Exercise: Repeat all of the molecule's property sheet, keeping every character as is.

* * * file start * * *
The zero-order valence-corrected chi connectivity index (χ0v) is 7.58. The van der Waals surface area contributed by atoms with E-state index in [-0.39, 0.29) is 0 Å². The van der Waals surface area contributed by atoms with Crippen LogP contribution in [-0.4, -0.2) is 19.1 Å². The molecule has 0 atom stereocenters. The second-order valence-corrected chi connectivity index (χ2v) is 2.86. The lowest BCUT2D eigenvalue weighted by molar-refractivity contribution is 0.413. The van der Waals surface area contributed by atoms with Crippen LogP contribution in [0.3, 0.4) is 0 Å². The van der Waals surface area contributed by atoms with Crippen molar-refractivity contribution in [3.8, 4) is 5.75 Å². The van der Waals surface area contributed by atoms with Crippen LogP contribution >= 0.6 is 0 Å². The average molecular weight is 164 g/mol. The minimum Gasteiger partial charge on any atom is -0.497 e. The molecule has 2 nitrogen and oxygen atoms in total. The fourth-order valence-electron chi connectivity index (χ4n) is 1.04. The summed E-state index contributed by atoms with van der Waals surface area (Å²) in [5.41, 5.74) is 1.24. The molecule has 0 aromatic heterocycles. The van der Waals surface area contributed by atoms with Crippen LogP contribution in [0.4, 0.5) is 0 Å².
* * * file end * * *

The zero-order valence-corrected chi connectivity index (χ0v) is 7.58. The van der Waals surface area contributed by atoms with E-state index in [-0.39, 0.29) is 0 Å². The van der Waals surface area contributed by atoms with Crippen LogP contribution in [-0.4, -0.2) is 19.1 Å². The molecule has 0 atom stereocenters. The second-order valence-corrected chi connectivity index (χ2v) is 2.86. The lowest BCUT2D eigenvalue weighted by molar-refractivity contribution is 0.413. The van der Waals surface area contributed by atoms with Crippen LogP contribution in [0.3, 0.4) is 0 Å². The van der Waals surface area contributed by atoms with Crippen molar-refractivity contribution in [3.8, 4) is 5.75 Å². The van der Waals surface area contributed by atoms with Crippen LogP contribution >= 0.6 is 0 Å². The average molecular weight is 164 g/mol. The minimum Gasteiger partial charge on any atom is -0.497 e. The molecule has 2 nitrogen and oxygen atoms in total. The fourth-order valence-electron chi connectivity index (χ4n) is 1.04. The summed E-state index contributed by atoms with van der Waals surface area (Å²) in [5.41, 5.74) is 1.24. The molecule has 0 aromatic heterocycles. The van der Waals surface area contributed by atoms with Crippen LogP contribution in [0.4, 0.5) is 0 Å².